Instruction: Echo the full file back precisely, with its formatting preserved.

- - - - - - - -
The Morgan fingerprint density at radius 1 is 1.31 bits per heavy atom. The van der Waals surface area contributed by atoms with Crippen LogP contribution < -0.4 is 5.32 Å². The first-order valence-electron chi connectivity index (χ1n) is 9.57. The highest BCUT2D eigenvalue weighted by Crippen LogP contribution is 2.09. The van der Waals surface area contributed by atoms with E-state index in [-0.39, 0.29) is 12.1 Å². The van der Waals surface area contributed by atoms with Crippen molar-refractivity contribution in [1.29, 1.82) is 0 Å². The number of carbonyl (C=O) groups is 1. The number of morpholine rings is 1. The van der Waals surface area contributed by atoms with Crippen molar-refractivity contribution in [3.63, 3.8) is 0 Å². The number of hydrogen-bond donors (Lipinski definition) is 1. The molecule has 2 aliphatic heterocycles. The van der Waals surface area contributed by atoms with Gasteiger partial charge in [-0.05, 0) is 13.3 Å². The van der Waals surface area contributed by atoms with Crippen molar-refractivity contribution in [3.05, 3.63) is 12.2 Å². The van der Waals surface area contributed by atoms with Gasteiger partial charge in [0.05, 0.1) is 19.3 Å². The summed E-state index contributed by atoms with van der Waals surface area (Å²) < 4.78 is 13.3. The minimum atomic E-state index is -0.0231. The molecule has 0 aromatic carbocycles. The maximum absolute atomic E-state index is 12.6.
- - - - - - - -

The Morgan fingerprint density at radius 1 is 1.31 bits per heavy atom. The van der Waals surface area contributed by atoms with Crippen LogP contribution < -0.4 is 5.32 Å². The first-order valence-electron chi connectivity index (χ1n) is 9.57. The highest BCUT2D eigenvalue weighted by Crippen LogP contribution is 2.09. The van der Waals surface area contributed by atoms with E-state index in [-0.39, 0.29) is 12.1 Å². The van der Waals surface area contributed by atoms with Crippen molar-refractivity contribution in [1.29, 1.82) is 0 Å². The number of carbonyl (C=O) groups is 1. The number of morpholine rings is 1. The van der Waals surface area contributed by atoms with Crippen molar-refractivity contribution in [3.63, 3.8) is 0 Å². The number of hydrogen-bond donors (Lipinski definition) is 1. The molecule has 2 aliphatic heterocycles. The van der Waals surface area contributed by atoms with Gasteiger partial charge in [-0.05, 0) is 13.3 Å². The van der Waals surface area contributed by atoms with Crippen molar-refractivity contribution in [3.05, 3.63) is 12.2 Å². The van der Waals surface area contributed by atoms with Gasteiger partial charge in [0.05, 0.1) is 19.3 Å². The summed E-state index contributed by atoms with van der Waals surface area (Å²) < 4.78 is 13.3. The minimum atomic E-state index is -0.0231. The molecule has 0 aromatic carbocycles. The maximum absolute atomic E-state index is 12.6.